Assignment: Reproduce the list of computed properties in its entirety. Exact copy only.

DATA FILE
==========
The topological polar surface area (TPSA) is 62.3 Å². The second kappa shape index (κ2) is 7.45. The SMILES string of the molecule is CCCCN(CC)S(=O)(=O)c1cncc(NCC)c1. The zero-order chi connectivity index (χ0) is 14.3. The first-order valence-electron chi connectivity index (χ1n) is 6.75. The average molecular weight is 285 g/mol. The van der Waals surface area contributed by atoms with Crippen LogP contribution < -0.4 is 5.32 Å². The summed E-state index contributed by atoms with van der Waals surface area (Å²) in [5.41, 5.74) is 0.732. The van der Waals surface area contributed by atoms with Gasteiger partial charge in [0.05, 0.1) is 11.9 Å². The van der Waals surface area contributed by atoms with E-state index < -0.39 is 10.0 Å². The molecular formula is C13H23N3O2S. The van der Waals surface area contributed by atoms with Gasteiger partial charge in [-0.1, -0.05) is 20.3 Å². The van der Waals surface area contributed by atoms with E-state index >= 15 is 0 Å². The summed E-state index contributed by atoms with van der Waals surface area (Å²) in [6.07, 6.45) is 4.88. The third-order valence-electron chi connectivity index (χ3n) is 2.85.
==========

The topological polar surface area (TPSA) is 62.3 Å². The second kappa shape index (κ2) is 7.45. The SMILES string of the molecule is CCCCN(CC)S(=O)(=O)c1cncc(NCC)c1. The zero-order chi connectivity index (χ0) is 14.3. The first-order valence-electron chi connectivity index (χ1n) is 6.75. The average molecular weight is 285 g/mol. The van der Waals surface area contributed by atoms with Crippen LogP contribution < -0.4 is 5.32 Å². The summed E-state index contributed by atoms with van der Waals surface area (Å²) in [5.41, 5.74) is 0.732. The van der Waals surface area contributed by atoms with Gasteiger partial charge in [0.05, 0.1) is 11.9 Å². The van der Waals surface area contributed by atoms with E-state index < -0.39 is 10.0 Å². The molecular formula is C13H23N3O2S. The van der Waals surface area contributed by atoms with Gasteiger partial charge in [-0.1, -0.05) is 20.3 Å². The van der Waals surface area contributed by atoms with E-state index >= 15 is 0 Å². The summed E-state index contributed by atoms with van der Waals surface area (Å²) in [6.07, 6.45) is 4.88. The third-order valence-electron chi connectivity index (χ3n) is 2.85.